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From Space Odyssey to Squid Game: Classical Music in Film


squid game

While you are watching movies, you might be wondering how the music plays a role in shaping the scene. Music is a powerful device for directors to convey a film's genre and mood, enhancing the meaning of scenes. For music directors, the use of classical music is one of the most effective ways for them to depict the scene. This is because classical music has been listened to by people for centuries, and this proves that classical music has a certain power to convey emotional feelings. For this reason, many films use classical music in their narrative. However, the choice of classical music should be considered. This blog will share some of the films that have used classical music in appropriate ways. If you are a fan of both classical music and film, this is a perfect chance to dive into the world of classical music in film!

Dies Irae

If you listen to this music, there might be an ingrained feeling of fear, horror, or even death. This phenomenon is not unique to you. This music, "Dies Irae," has been associated with death since the 1200s. Not only film composers but also classical music composers have used this theme in their music to express darkness, terror, and death. But what is this music, and why does it evoke thoughts of death?

The Latin phrase "Dies Irae" literally means "Day of Wrath" in English. It consists of four notes originally found in Gregorian chant, dating back to around 1256. Initially used in funerals, "Dies Irae" is frequently employed in requiem masses. Renowned classical composers such as Mozart, Berlioz, and Verdi have incorporated these four notes into their compositions, making them notable examples of its use. From the 1200s to the late 19th century, the use of this musical motif transcended into the work of film composers as well. Consequently, we can easily find films that utilize this motif when they depict death or horrifying tragedies.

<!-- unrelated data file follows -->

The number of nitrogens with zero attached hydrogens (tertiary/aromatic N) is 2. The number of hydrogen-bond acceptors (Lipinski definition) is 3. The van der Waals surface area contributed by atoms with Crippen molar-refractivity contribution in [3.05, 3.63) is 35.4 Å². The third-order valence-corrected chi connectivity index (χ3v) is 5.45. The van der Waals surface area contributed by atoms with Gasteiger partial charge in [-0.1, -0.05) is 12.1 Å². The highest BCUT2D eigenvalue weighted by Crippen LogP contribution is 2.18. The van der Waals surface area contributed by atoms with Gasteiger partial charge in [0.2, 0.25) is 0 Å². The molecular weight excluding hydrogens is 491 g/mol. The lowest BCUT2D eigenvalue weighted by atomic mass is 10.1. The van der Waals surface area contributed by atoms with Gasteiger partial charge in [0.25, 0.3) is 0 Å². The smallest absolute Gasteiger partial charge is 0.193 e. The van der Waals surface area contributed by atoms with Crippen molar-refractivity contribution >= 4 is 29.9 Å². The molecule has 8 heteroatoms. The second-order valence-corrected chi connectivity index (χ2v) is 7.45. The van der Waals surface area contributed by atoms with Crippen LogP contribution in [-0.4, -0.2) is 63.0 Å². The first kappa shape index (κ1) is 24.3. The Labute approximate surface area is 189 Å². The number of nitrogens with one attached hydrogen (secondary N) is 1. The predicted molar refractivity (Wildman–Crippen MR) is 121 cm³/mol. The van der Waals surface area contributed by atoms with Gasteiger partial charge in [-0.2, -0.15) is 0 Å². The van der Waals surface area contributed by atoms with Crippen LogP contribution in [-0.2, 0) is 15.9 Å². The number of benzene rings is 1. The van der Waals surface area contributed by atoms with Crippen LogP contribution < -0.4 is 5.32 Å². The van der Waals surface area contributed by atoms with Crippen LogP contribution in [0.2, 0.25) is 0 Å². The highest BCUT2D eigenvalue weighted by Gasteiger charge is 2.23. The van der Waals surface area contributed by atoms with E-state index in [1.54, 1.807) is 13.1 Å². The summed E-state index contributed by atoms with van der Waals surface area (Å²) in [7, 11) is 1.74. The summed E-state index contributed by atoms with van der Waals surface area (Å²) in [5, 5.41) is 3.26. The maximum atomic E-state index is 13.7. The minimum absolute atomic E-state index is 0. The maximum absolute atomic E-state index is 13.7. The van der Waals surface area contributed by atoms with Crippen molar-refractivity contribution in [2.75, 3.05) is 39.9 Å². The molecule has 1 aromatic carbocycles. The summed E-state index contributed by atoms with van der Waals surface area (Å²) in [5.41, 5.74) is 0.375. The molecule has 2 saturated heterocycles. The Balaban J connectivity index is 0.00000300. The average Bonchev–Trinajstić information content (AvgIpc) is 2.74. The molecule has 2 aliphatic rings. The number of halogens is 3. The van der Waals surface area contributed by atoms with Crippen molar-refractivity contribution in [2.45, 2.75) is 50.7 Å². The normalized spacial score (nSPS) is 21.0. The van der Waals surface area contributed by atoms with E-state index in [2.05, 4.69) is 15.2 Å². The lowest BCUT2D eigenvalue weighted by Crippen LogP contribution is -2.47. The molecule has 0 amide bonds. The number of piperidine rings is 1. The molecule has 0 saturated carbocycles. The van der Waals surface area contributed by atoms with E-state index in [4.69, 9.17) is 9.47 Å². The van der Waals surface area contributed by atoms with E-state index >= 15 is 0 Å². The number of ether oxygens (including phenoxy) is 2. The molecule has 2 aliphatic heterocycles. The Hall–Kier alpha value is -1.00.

The Shining

Dies Irae was used in the opening scene of "The Shining," which is a famous horror film directed by Stanley Kubrick, released in 1980. If we watch the first scene without any explanation, we might imagine a family’s trip, expecting something happy will happen. However, this is the horror movie. In order to give a nuanced feeling of horror, the music director chose Dies Irae in the scene. No wonder why!

Squid Game Although it is subtly rearranged, the first appearance of the pink soldiers in the series perfectly elaborated their horrifying characteristics with "Dies Irae." "Squid Game" on Netflix is well-known for its brutal and life-consuming battles that feature deaths and conflicts. In this sense, "Dies Irae" was a perfect choice for the music director to depict the series' horrible mood.

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Also Sprach Zarathustra by Richard Strauss

If you're a fan of science fiction movies, you can't overlook "2001: A Space Odyssey." This iconic sci-fi film is known for its groundbreaking visual effects, philosophical themes, and enigmatic storytelling. If you've watched the movie, you're probably familiar with this music. "Also sprach Zarathustra" ("Thus Spake Zarathustra") by Richard Strauss was an excellent musical choice to open this legendary science fiction film. This is because the music perfectly resonates with the movie's main story.

2001: A Space Odyssey